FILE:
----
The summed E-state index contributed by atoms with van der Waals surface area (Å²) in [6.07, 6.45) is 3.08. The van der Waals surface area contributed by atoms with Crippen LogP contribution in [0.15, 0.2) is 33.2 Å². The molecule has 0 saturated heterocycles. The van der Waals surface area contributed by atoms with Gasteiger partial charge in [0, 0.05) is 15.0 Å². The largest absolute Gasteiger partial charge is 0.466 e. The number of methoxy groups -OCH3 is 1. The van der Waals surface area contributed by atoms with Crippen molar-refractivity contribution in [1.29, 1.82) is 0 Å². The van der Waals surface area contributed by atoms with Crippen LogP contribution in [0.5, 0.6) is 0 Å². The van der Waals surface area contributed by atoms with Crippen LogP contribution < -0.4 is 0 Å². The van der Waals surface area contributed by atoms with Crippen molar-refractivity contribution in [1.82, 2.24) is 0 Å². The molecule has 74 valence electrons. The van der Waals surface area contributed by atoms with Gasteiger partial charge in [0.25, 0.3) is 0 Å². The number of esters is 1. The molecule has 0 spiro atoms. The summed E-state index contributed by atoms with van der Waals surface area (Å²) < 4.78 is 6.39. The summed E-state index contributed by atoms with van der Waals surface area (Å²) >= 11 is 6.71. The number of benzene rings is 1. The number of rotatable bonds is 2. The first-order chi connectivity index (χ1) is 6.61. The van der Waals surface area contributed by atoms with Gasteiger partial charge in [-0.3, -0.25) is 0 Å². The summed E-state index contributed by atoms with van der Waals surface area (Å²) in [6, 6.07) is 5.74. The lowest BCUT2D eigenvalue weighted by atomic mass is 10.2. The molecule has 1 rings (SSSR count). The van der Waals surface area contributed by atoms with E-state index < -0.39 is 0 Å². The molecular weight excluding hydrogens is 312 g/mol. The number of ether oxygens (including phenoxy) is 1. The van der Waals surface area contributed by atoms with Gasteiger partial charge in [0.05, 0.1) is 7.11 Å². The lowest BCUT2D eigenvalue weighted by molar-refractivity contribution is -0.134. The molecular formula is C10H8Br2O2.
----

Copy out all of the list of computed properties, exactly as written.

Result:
The summed E-state index contributed by atoms with van der Waals surface area (Å²) in [6.07, 6.45) is 3.08. The van der Waals surface area contributed by atoms with Crippen LogP contribution in [0.15, 0.2) is 33.2 Å². The molecule has 0 saturated heterocycles. The van der Waals surface area contributed by atoms with Gasteiger partial charge in [0, 0.05) is 15.0 Å². The largest absolute Gasteiger partial charge is 0.466 e. The number of methoxy groups -OCH3 is 1. The van der Waals surface area contributed by atoms with Crippen molar-refractivity contribution in [1.29, 1.82) is 0 Å². The van der Waals surface area contributed by atoms with Crippen LogP contribution in [0.5, 0.6) is 0 Å². The van der Waals surface area contributed by atoms with Crippen LogP contribution < -0.4 is 0 Å². The van der Waals surface area contributed by atoms with Crippen molar-refractivity contribution in [1.82, 2.24) is 0 Å². The molecule has 74 valence electrons. The van der Waals surface area contributed by atoms with Gasteiger partial charge in [0.25, 0.3) is 0 Å². The number of esters is 1. The molecule has 0 spiro atoms. The summed E-state index contributed by atoms with van der Waals surface area (Å²) < 4.78 is 6.39. The summed E-state index contributed by atoms with van der Waals surface area (Å²) >= 11 is 6.71. The number of benzene rings is 1. The number of rotatable bonds is 2. The first-order chi connectivity index (χ1) is 6.61. The van der Waals surface area contributed by atoms with Gasteiger partial charge in [-0.3, -0.25) is 0 Å². The summed E-state index contributed by atoms with van der Waals surface area (Å²) in [6, 6.07) is 5.74. The lowest BCUT2D eigenvalue weighted by atomic mass is 10.2. The molecule has 1 rings (SSSR count). The van der Waals surface area contributed by atoms with E-state index < -0.39 is 0 Å². The molecular weight excluding hydrogens is 312 g/mol. The number of ether oxygens (including phenoxy) is 1. The van der Waals surface area contributed by atoms with Gasteiger partial charge in [0.05, 0.1) is 7.11 Å². The lowest BCUT2D eigenvalue weighted by molar-refractivity contribution is -0.134. The molecular formula is C10H8Br2O2.